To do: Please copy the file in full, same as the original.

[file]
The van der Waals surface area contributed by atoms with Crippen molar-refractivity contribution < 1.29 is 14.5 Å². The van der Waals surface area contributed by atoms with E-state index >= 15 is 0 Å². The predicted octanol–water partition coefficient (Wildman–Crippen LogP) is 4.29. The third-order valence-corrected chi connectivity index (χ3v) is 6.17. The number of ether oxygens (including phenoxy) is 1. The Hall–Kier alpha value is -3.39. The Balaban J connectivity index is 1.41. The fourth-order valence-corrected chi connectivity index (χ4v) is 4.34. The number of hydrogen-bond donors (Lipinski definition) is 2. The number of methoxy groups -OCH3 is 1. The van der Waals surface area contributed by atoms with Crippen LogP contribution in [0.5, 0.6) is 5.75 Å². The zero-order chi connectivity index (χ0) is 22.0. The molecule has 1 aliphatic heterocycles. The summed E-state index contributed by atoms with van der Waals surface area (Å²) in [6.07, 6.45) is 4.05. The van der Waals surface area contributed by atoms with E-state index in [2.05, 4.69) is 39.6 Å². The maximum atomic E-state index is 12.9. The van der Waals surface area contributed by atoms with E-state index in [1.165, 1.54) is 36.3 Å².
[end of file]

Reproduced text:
The van der Waals surface area contributed by atoms with Crippen molar-refractivity contribution < 1.29 is 14.5 Å². The van der Waals surface area contributed by atoms with E-state index >= 15 is 0 Å². The predicted octanol–water partition coefficient (Wildman–Crippen LogP) is 4.29. The third-order valence-corrected chi connectivity index (χ3v) is 6.17. The number of ether oxygens (including phenoxy) is 1. The Hall–Kier alpha value is -3.39. The Balaban J connectivity index is 1.41. The fourth-order valence-corrected chi connectivity index (χ4v) is 4.34. The number of hydrogen-bond donors (Lipinski definition) is 2. The number of methoxy groups -OCH3 is 1. The van der Waals surface area contributed by atoms with Crippen LogP contribution in [0.5, 0.6) is 5.75 Å². The zero-order chi connectivity index (χ0) is 22.0. The molecule has 1 aliphatic heterocycles. The summed E-state index contributed by atoms with van der Waals surface area (Å²) in [6.07, 6.45) is 4.05. The van der Waals surface area contributed by atoms with E-state index in [2.05, 4.69) is 39.6 Å². The maximum atomic E-state index is 12.9. The van der Waals surface area contributed by atoms with E-state index in [1.165, 1.54) is 36.3 Å².